Profile image
By Sunlight Foundation Blog (Reporter)
Contributor profile | More stories
Story Views

Last Hour:
Last 24 Hours:

Today in OpenGov: Opacity in the transition, Capitol Cash, and rigging rumors run wild

Friday, October 28, 2016 10:11
% of readers think this story is Fact. Add your two cents.

(Before It's News)

By The Sunlight Foundation

CAPITOL CASH: Using Political Party Time as a resource, Sunlight’s Drew Doggett looked at how state officials are fundraising and campaigning on the clock, including using public resources for partisan efforts. “Many states’ ethics laws contain loopholes that allow potentially imprudent acts by those in power: In some cases, officials use taxpayer-funded housing as a helping hand to bankroll their political aims; other times, they require their personal staff to canvass during work hours. Either way, these legal gray areas allow public resources to be put toward partisan efforts, calling into question whether or not state ethics laws should be modified to protect against this type of activity.” [READ MORE]

TRANSITION BY PLAYBOOK: Politico’s reporting is informing the public about the transition far more than the campaigns are. Today, Politico’s Playbook reported that “Matt Butler, chief of staff for the 2016 Democratic National Convention, will serve as deputy appointments secretary under Leah Daughtry, according to sources familiar with the Clinton transition effort. Kimberly Trueblood will be operations director and Mae Podesta (John’s daughter) will serve as deputy executive director.” Separately, Politico broke news that Vice President Joe Biden is being considered for Secretary of State and described increasing vetting activity involving lawyers. The Clinton campaign has made no public statement on any of this. Sunlight has issued principles for transparency in the transition and called for the campaigns to adopt an Ethics Pledge. CAMPAIGN 2016

  • A 13 page memorandum on the intersection of former President Bill Clinton’s personal and charitable income is continuing to draw attention on the campaign trail.  [NBC News]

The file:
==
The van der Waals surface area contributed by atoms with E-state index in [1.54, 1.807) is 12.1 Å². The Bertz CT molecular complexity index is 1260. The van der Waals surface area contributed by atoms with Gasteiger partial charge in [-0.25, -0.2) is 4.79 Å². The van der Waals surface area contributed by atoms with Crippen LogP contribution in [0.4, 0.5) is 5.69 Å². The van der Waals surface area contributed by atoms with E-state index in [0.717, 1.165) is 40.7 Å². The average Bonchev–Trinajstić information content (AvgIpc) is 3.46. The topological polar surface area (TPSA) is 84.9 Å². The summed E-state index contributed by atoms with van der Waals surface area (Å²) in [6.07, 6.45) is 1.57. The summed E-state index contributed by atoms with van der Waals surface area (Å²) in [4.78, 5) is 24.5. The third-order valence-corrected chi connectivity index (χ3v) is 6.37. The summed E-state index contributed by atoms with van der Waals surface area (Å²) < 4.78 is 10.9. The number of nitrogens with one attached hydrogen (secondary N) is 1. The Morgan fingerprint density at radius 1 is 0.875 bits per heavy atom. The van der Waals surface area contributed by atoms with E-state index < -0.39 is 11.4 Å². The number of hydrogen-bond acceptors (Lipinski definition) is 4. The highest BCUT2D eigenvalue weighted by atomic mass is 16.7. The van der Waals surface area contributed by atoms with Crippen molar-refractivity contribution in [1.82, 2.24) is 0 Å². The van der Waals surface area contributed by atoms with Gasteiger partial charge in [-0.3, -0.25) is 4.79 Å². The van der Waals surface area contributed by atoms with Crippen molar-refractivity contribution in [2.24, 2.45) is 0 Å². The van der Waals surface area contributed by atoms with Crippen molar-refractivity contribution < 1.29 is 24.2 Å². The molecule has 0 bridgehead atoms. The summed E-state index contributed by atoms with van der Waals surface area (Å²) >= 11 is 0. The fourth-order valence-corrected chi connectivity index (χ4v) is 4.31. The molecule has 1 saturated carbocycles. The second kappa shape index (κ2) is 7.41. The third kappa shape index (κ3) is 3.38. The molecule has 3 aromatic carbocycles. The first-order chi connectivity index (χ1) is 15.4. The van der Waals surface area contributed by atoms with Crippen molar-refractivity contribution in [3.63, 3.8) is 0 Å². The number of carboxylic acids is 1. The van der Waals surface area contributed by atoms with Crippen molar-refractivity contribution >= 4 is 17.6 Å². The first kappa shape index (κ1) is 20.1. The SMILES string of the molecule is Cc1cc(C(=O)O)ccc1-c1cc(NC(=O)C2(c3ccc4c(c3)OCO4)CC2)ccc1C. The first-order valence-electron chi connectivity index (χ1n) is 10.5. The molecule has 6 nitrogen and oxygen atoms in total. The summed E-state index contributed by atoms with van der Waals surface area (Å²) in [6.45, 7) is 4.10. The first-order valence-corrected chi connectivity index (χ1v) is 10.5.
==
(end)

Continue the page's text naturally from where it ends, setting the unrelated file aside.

• The Clinton campaign is declining to comment on the memo or other emails published on Wikileaks, although, as NBC News and USA Today reported, Teneo has verified that the memorandum is real. [McClatchy]
  • An analysis of campaign finance data by Nick Confessore and former Sunlighter Rachel Shorey shows money flowing down the ballot as Democrats and Republicans focus on House and Senate races. [New York Times]
  • Conspiracy theories and rumors are running rife online and on talk radio, occasionally breaking through to cable TV news. Given historic lows in trust in media and government, there’s never been a more fertile environment for misinformation and disinformation. Approach verifying and amplifying reports you see on social media with care, even those with photos and videos attached: domestic and foreign sources are intentionally trying to seed doubt about the outcome of the election. [Washington Post]
  • The state and local officials who are in charge of ensuring the integrity of the election are increasingly frustrated with a public being misled about a ‘rigged election.’ [Huffington Post]


  • The report on 18F by the inspector general of the General Services Administration has now been reported beyond Beltway trade press and technology publications. When statistics, accounting and management choices are laid out like this, with no clear “win” to balance, it’s not hard to see how “Obama’s startup” could be seen as a political liability in a new administration.  [Fox News]